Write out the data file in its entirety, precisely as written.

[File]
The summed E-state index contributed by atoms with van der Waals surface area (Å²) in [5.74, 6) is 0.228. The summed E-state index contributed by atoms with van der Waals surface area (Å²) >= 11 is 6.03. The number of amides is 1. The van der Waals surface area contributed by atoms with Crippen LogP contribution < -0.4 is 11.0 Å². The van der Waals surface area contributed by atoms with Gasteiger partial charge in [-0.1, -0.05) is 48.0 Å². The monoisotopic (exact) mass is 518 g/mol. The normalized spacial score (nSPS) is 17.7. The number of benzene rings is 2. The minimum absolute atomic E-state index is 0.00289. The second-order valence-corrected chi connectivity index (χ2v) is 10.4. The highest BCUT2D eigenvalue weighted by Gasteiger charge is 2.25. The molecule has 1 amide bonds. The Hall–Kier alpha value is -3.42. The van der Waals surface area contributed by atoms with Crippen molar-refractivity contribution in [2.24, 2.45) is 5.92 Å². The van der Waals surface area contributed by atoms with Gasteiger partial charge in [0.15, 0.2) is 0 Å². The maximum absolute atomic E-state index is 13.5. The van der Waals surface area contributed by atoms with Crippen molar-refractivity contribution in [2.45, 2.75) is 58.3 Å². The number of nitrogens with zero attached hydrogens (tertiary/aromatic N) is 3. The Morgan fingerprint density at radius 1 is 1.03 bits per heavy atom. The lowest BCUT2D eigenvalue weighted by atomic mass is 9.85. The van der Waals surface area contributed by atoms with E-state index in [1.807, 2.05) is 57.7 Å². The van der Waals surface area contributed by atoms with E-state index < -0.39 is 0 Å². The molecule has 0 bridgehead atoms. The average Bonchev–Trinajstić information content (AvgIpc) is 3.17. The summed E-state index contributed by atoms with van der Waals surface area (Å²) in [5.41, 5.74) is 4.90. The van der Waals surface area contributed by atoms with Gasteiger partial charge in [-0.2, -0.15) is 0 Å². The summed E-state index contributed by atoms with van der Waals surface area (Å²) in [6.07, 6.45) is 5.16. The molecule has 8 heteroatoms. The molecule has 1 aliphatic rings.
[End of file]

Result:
The summed E-state index contributed by atoms with van der Waals surface area (Å²) in [5.74, 6) is 0.228. The summed E-state index contributed by atoms with van der Waals surface area (Å²) >= 11 is 6.03. The number of amides is 1. The van der Waals surface area contributed by atoms with Crippen LogP contribution < -0.4 is 11.0 Å². The van der Waals surface area contributed by atoms with Gasteiger partial charge in [-0.1, -0.05) is 48.0 Å². The monoisotopic (exact) mass is 518 g/mol. The normalized spacial score (nSPS) is 17.7. The number of benzene rings is 2. The minimum absolute atomic E-state index is 0.00289. The second-order valence-corrected chi connectivity index (χ2v) is 10.4. The highest BCUT2D eigenvalue weighted by Gasteiger charge is 2.25. The molecule has 1 amide bonds. The Hall–Kier alpha value is -3.42. The van der Waals surface area contributed by atoms with Crippen molar-refractivity contribution in [2.24, 2.45) is 5.92 Å². The van der Waals surface area contributed by atoms with Gasteiger partial charge in [0.15, 0.2) is 0 Å². The maximum absolute atomic E-state index is 13.5. The van der Waals surface area contributed by atoms with Crippen molar-refractivity contribution in [2.45, 2.75) is 58.3 Å². The number of nitrogens with zero attached hydrogens (tertiary/aromatic N) is 3. The Morgan fingerprint density at radius 1 is 1.03 bits per heavy atom. The lowest BCUT2D eigenvalue weighted by atomic mass is 9.85. The van der Waals surface area contributed by atoms with E-state index in [1.807, 2.05) is 57.7 Å². The van der Waals surface area contributed by atoms with E-state index < -0.39 is 0 Å². The molecule has 0 bridgehead atoms. The average Bonchev–Trinajstić information content (AvgIpc) is 3.17. The summed E-state index contributed by atoms with van der Waals surface area (Å²) in [5.41, 5.74) is 4.90. The van der Waals surface area contributed by atoms with Gasteiger partial charge in [-0.2, -0.15) is 0 Å². The summed E-state index contributed by atoms with van der Waals surface area (Å²) in [6.07, 6.45) is 5.16. The molecule has 8 heteroatoms. The molecule has 1 aliphatic rings.